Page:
10 Times University Students Fought For Change In 2015
Students are often on the receiving end of a lot of bad press for their involvement in protests of any kind, sometimes meaning that the reasons behind their campaigns don’t get the deserved level of recognition. In light of this, here are some occasions on which students fought for change in 2015 that ought to be commended.
1. When students across the UK took part in marches in support of Global Divestment Day.
Rallying for a huge step forward in the fight against climate change, 25,000 students joined the movement asking for universities, among other organisations and institutions, to take more responsibility for their contribution to climate protection and end their financial support for the fossil fuel industry. This has since led to several universities in the UK divesting from fossil fuels.
2. When students at the University of Manchester called for free education in protest of government cuts.
The students, who were part of the Free Education MCR movement, occupied part of the university’s business school, taking a stance against the government’s plans to make further cuts to funding that would negatively affect students. The protest took on another element when the student protesters accused the university of ‘siege tactics’ that refused them the right to protest peacefully.
3. When students at the London School of Economics protested for a free and fairer education system with the Occupy LSE movement.
Calling for an education system that doesn’t prioritise business over the accessibility of education for all, Occupy LSE organised a march, workshops and several events under the title of ‘Free University of London’ to encourage talks between students and academics about the benefits of and need for free education. They occupied part of campus, poignantly stating: “We think that the university is being run for profit and this means that it is both students and workers’ rights that are not being valued.”
4. When students launched a reactionary campaign against the government’s decision to cut maintenance grants.
In a bid to highlight how detrimental the cuts to maintenance grants will be for the students who rely on them, thousands of students took to the streets of London, campaigning for an education that doesn’t leave students in debt they may never be able to pay off.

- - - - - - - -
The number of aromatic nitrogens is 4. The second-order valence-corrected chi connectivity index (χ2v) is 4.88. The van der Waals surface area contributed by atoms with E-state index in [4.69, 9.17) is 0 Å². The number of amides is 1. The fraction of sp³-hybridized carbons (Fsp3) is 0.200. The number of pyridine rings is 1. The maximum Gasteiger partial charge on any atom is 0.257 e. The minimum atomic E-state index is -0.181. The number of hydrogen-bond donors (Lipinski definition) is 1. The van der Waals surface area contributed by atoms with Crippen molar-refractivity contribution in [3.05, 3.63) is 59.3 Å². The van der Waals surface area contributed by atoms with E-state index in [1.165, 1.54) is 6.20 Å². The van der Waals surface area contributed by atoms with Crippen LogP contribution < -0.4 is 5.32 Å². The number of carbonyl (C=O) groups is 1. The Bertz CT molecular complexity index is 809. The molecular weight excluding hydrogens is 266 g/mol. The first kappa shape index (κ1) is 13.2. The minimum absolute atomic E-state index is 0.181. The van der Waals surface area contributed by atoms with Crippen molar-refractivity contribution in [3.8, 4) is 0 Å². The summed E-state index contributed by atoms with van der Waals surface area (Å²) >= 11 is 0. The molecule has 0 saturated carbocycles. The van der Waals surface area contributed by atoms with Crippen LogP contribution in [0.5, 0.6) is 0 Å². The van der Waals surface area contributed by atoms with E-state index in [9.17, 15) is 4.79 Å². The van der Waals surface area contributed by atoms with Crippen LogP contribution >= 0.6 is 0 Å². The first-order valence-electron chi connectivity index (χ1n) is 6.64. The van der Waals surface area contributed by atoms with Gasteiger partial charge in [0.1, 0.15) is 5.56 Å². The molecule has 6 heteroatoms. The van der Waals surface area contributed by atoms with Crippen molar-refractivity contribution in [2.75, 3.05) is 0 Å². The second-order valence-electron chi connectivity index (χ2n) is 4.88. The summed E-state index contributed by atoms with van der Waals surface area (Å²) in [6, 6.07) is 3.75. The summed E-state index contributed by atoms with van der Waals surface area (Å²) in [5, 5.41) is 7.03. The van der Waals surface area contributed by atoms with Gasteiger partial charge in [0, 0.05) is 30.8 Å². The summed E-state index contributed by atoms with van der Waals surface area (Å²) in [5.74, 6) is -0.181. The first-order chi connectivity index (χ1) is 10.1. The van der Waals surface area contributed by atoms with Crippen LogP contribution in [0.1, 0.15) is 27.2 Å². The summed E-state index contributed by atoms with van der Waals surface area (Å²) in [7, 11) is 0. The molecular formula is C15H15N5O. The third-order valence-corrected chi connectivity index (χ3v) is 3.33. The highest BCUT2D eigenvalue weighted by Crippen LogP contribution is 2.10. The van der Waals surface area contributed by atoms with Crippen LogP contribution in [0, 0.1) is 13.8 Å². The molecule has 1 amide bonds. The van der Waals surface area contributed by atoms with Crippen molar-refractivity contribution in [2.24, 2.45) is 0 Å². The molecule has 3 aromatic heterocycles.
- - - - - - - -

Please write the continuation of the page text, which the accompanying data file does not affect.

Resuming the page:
5. When students took to Manchester to participate in the anti-austerity march which was planned to coincide with the Conservative Party Conference.
In response to government plans to replace maintenance grants with loans, the 60,000 strong march showed a united front of students from across the country engaging with political issues affecting them. In spite of the many demonstrations, the plans went ahead and all maintenance grants have now been cut for students.
6. When these UCL students went on a successful rent strike over unacceptable student accommodation.
After campaigning for several months in protest of unbearable living conditions that made it near impossible to work or sleep, the university finally awarded the affected students £100,000 in compensation.
7. When students across the country walked out of university in solidarity with migrants.
In response to dissatisfaction with government policy on immigration and the implementation of borders around education, students walked out of lectures in order to make their stance clear by standing united with migrants and campaigning for the importance of education for all. Students from the Royal College of Arts specifically targeted the Daily Mail’s headquarters in protest of their stance on immigration.
8. When SOAS students rallied in protest after a member of staff was suspended for his suspected involvement in allowing a student occupation.
Students gathered outside a number of buildings at SOAS in anger at the suspension of Sandy Nicoll, the Unison branch secretary who had worked at the university for 21 years, after he was accused of allowing the students to go ahead with an occupation. They were originally reacting in response to unfair pay for university staff members and considered the suspension to be a way of barring their right to protest. Nicoll has since been reinstated.
9. When students from across the UK gathered in London to campaign against the profitisation of higher education in the UK.
The protests took place in response to the cutting of over 500 foundation course places and the rising cost of education, in spite of the persistently high wages of those in the top jobs at universities in the UK.
10. And when students campaigned against the government’s apparent willingness to invest more in war than education.
Along with the National Campaign Against Fees and Cuts (NCAFC), students rallied in protest of the recent decisions by government to cut student maintenance grants and cut bursaries for student nurses, while at the same time being prepared to invest heavily in war against Syria.